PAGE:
Mending fences

Balance key in Muksian's return to Cranston


Robin Muksian's career has focused on balance.

She has been all over since her first stint in government working under Mayor Stephen Laffey starting in January of 2003. She has since served as director of administration for three different leaders, South Kingstown Town Manager Stephen Alfred, Mayor Allan Fung and Providence Mayor Jorge Elorza, as well as earning the title of provost at New England Tech.

However, things have a way of leveling off. Now she’s back working for Mayor Fung as DOA, and balance is a key initiative of hers from the start.

“I think really for me, a big balancing act is economic development and neighborhood needs,” Muksian said during a July 31 interview with the Herald. “For me that will be a priority as we see development going on in Garden City, working with those businesses and making sure they really bring in the type of development that we want and looking at the impact on neighborhoods.”

She added that since Cranston doesn’t have its own version of Bald Hill Road, a vast expanse of economic development miles from most homes, the city has to get creative. Garden City, for example, sits just in front of The Hollows.

“Cranston is a suburban type community where growth is challenging,” Muksian said. “We have a Garden City, where you’re surrounded by neighborhoods on three or four sides. [It’s about] making sure that growth is appropriate and comfortable.”

Muksian, who grew up five blocks away from her City Hall office, also shared her affinity for labor relations. Her focus is doing what’s best for the taxpayers, while maintaining an amicable relationship with unions and labor boards.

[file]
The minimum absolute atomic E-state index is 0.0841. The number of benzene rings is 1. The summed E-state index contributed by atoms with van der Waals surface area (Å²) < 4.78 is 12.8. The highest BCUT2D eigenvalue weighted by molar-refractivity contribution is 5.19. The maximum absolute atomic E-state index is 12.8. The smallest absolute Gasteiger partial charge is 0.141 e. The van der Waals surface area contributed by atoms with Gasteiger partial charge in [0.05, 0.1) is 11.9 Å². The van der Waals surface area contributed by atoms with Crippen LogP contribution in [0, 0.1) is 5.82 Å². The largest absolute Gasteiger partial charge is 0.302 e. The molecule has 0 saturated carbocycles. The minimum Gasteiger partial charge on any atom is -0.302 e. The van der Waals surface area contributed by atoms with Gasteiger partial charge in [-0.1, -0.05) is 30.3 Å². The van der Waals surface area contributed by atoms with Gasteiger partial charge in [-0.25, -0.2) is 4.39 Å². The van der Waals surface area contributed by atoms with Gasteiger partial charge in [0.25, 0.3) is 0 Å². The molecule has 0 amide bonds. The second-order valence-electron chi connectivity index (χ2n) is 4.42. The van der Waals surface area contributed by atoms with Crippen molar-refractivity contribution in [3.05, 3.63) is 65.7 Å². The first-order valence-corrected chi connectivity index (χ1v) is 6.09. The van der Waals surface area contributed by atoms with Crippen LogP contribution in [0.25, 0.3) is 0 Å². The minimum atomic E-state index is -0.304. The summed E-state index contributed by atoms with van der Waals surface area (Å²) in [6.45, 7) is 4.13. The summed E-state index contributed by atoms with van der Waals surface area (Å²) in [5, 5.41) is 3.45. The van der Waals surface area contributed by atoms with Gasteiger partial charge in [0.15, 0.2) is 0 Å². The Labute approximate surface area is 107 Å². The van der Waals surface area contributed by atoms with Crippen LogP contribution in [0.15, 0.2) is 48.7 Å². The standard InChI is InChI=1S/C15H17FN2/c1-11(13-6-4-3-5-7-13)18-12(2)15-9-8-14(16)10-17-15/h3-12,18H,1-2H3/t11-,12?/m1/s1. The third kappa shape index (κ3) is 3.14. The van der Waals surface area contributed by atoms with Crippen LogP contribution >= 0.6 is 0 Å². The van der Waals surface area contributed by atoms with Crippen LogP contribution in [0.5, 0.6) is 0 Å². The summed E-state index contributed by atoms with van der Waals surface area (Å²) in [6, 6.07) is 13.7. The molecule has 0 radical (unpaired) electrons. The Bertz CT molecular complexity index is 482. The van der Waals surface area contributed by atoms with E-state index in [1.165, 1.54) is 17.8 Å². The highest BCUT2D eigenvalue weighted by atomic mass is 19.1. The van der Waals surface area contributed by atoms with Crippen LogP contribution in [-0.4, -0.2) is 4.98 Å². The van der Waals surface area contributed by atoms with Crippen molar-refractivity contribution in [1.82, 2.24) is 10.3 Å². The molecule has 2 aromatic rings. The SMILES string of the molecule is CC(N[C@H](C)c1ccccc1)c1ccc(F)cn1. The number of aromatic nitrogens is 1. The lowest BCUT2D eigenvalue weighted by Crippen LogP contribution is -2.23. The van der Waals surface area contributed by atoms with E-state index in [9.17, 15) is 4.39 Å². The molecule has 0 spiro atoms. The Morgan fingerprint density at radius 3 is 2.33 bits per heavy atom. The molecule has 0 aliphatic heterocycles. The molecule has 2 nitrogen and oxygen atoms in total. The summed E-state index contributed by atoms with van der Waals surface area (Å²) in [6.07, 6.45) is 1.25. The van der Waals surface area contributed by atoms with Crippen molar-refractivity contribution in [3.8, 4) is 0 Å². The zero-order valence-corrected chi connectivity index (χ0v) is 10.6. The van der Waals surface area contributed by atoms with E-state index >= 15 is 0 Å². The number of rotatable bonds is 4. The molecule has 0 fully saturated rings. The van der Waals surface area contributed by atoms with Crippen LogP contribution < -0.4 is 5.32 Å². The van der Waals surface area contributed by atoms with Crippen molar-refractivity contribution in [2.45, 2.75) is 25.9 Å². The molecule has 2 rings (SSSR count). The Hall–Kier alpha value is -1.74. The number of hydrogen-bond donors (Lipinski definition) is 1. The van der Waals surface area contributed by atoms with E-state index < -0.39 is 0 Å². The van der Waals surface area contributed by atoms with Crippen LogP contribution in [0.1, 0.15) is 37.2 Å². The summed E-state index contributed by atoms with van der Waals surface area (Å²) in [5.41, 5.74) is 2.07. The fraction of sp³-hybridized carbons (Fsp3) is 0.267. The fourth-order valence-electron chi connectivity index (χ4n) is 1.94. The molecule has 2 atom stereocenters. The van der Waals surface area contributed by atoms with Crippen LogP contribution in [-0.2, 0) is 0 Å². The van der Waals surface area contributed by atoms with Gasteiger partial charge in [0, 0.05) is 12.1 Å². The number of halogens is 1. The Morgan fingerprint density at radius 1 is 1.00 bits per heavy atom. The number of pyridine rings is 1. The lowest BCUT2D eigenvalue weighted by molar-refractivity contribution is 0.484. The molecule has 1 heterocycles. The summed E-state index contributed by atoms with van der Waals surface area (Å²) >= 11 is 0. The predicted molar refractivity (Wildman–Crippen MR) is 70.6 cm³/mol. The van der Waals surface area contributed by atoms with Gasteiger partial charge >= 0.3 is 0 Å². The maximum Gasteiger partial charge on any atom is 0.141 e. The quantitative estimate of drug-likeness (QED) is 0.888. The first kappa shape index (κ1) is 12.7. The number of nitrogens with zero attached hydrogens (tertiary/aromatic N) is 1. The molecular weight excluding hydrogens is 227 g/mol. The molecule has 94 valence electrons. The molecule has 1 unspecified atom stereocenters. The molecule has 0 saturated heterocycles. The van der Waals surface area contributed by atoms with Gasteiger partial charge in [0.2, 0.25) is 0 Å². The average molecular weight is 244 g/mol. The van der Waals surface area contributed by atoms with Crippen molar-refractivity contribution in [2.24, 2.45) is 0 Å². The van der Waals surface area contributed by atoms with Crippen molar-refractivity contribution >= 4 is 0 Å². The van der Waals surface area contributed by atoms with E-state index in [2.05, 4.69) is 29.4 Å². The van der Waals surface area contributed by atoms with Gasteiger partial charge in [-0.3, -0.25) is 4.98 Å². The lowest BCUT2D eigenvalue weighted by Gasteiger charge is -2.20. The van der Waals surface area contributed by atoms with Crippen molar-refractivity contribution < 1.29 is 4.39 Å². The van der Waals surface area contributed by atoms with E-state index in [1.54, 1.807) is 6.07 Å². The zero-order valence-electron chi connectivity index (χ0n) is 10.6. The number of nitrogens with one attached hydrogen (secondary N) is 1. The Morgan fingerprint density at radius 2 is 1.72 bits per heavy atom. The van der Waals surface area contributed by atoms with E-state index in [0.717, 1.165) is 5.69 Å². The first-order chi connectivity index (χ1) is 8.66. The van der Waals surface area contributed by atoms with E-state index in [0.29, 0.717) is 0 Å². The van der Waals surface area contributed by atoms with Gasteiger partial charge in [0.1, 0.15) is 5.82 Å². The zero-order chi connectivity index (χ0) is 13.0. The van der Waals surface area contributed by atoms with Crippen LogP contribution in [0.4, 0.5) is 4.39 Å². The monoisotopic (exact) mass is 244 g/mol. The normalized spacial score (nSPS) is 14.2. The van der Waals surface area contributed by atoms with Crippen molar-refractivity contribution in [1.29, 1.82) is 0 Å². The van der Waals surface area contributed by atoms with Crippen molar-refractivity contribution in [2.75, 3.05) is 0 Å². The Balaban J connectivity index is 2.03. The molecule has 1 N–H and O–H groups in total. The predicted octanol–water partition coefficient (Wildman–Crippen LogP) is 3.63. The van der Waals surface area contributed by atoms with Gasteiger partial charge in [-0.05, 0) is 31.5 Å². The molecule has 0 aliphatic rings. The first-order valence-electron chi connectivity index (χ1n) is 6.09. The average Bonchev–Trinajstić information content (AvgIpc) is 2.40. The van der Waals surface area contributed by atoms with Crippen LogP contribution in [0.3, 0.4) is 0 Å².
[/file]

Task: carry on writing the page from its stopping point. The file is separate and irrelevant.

“I think ensuring we maintain positive morale and work with the labor unions to have fair contracts that I think financially are reasonable for the city and that we maintain management rights [and] we use those management rights in a way that encourage morale and hard work,” Muksian said. “I think that that’s a delicate balance and I really enjoy working on that.”

After leaving the more politically charged climate in Cranston for South Kingstown in 2007, Muksian came into her own as a government worker serving with Alfred. She said that Alfred, who has held his post for more than four decades, taught her to “check [her] politics at the door.”

“[He’s] just so focused on the good of that town, and learning to navigate the politics of councils in such a way that is was always for moving forward and accomplishing things,” she said. “When I heard he was retiring I just shook my head and I thought what a huge loss to the state of Rhode Island.

“When I went to [work for] Steve Alfred and learned you can do municipal government without politics being the driving force behind it, that was really the foundation, I really tried to model myself after that.”

Alfred returned the compliment on Monday, saying Muksian is “a true professional, with an engaging personality and the ability to find equitable solutions to contentious issues.”